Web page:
The sight of a building badly dented by the right wingtip of an Airbus A380 as the aircraft taxied at Le Bourget Airport ahead of the 2011 Paris Air Show emphasized the challenge posed by ground obstacles to pilots navigating around unfamiliar airports. Honeywell Aerospace seeks to address the problem through an innovative adaptation of its enhanced ground proximity warning system (EGPWS). The new Passive Wingtip Protection System (PWPS), which has based on an upgrade to the EGPWS software, is now under development at the group’s facility in Redmond, Wash.
C. Donald Bateman
Honeywell Aerospace marks its 100th anniversary on June 18, with the avionics and engines group’s founding moment being defined by Lawrence Sperry’s introduction of the first autopilot system in 1914. For the remainder of the 20th century, the process of corporate realignment that resulted in today’s Honeywell gathered pace as industry leaders Garrett, Bendix, King, Allied-Signal, Sperry, Sundstrand and Lycoming all ended up in one technology powerhouse.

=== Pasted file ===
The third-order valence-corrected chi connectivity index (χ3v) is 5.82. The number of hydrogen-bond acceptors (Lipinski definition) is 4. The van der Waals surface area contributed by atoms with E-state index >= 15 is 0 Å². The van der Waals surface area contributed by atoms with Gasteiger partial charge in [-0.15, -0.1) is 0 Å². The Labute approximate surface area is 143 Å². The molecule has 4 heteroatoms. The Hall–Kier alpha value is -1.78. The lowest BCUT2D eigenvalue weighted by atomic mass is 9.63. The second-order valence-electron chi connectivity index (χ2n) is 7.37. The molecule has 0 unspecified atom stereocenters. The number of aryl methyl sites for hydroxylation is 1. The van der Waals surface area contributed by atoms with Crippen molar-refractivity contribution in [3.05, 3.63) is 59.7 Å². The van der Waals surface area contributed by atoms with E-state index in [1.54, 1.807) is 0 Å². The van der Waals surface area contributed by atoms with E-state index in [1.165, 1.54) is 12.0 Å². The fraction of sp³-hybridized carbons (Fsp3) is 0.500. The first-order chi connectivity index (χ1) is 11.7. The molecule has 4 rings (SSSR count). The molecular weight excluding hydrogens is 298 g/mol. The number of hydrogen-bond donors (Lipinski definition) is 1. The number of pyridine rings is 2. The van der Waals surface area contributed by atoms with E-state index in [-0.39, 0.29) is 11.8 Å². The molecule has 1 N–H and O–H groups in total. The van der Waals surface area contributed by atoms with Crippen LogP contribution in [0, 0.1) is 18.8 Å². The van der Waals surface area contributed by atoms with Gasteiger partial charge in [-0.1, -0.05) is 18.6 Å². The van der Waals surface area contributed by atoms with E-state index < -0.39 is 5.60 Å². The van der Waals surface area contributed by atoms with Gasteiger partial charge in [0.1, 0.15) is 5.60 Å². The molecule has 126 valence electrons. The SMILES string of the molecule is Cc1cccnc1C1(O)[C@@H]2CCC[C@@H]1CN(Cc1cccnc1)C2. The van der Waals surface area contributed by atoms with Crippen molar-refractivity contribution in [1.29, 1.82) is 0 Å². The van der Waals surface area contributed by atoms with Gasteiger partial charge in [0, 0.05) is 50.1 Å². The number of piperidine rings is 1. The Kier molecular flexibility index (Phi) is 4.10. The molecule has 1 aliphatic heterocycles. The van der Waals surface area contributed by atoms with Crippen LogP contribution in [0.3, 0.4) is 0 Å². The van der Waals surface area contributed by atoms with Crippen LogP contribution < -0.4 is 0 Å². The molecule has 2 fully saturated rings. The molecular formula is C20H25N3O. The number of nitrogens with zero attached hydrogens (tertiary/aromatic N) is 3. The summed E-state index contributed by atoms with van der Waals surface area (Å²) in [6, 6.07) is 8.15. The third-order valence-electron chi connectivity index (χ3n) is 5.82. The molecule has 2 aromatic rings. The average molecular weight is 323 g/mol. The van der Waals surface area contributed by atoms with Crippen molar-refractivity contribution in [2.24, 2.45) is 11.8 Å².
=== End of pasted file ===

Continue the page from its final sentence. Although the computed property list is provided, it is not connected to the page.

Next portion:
Don Bateman, corporate fellow and chief engineer technologist for flight safety systems and technology at Honeywell Aerospace, was recognized March 4 with the 2013 Elmer A. Sperry Award for Enhancing the Art of Transportation. Bateman was honored for his development of Honeywell’s ground proximity warning system (GPWS).
Honeywell chief engineer technologist for flight safety systems and technology Don Bateman received the 2013 Elmer A. Sperry Award for Enhancing the Art of Transportation yesterday. The award recognizes Bateman for his development of Honeywell’s ground-proximity warning system (GPWS), a terrain awareness and warning system that has helped reduced controlled flight into terrain (CFIT) accidents.
The Transportation Safety Board (TSB) of Canada issued a final recommendations on July 4, identifying aircraft required to have either a Class A or a Class B version of a terrain alert and warning system (TAWS) installed.
The verdict has been in for a long time: a stabilized approach is an essential part of a safe landing.
The verdict has been in for a long time; stabilized approaches are an essential part of a safe landing.
New tools exist to prevent those accidents that most worry safety experts.
Honeywell last month announced that it has delivered more than 30,000 enhanced ground proximity warning systems (EGPWS), placing the safety gear in rarefied air among the top sellers of all time in stand-alone avionics units.
Sikorsky plans to make Enhanced Ground Proximity Warning Systems (EGPWS) standard equipment on all future production S-76s and S-92s. A Sikor-sky and Honeywell team originally developed EGPWS for helicopter applications using the S-76, and after FAA approval in 2001 it was listed as an option for the model.
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